I first picked up The House of the Spirits when I was 12 or 13. I found a well-read copy on my mother’s nightstand and was immediately drawn into Allende’s prose and the poverty of protagonist Esteban Trueba’s childhood. Being a kid in the 1990s, I was fortunate that my parents had better things to do than monitor my reading habits. Rife with heavy adult themes including rape, teenage pregnancy, government overthrows, and brutality, it isn’t a book that I imagine would be easily found in school libraries these days. Reading it during these formative years, I remember thinking for the first time that writing was what I wanted to do with my life. It is my first literary inspiration and I remember studying it for the craft of magical realism and the development of its characters, especially Esteban. Reading it was also the first time that I became truly aware of my Chilean heritage. I grew up in Miami, Florida, and I am half Cuban and half Chilean, which means I was already inundated by Cuban culture; in Miami, Chilean culture is a diamond in the rough. My mother was ecstatic that I had emerged from reading the book with a curiosity about her homeland and I can recall many conversations in a small Chilean cafe down the street from Florida International University about Chilean history and culture. For me, The House of the Spirits firmly placed Chile on the map of my mind and became ingrained within my heart as an integral part of my Latina identity.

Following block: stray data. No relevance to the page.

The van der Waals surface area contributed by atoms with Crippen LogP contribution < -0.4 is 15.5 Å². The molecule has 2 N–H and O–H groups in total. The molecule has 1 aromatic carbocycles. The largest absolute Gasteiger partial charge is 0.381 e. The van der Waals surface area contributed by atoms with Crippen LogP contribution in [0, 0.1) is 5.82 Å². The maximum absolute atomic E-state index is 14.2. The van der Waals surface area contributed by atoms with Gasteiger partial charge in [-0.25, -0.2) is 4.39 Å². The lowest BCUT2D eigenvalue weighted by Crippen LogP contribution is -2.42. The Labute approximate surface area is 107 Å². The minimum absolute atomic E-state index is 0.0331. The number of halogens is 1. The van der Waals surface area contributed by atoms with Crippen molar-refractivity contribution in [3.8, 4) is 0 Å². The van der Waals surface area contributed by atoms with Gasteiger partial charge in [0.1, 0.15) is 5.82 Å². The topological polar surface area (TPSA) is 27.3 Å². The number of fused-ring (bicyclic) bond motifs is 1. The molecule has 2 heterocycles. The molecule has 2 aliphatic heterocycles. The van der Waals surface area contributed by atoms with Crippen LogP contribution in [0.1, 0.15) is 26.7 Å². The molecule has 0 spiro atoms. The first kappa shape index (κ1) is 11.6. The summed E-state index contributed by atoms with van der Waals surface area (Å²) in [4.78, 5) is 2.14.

The House of the Spirits also placed Chile on the map of the world’s attention. Chile is a long and skinny country in South America that borders the Pacific Ocean, Argentina, Bolivia, and Peru. The events of 1973 are mostly forgotten by the rest of the world. Outside of the export of produce and minerals, Chile doesn’t garner much international attention these days. The drama of the 1970s seems to have faded and when I explored Chile in my early 20s, all that I could find to mark such a momentous historical event was a few plaques of recognition in Santiago’s city square. What makes this period of history so worthy of remembrance is its value as a cautionary tale of the disruption of the democratic process by dissenters. It is a lesson that is still timely today to those who wish to defend democracy.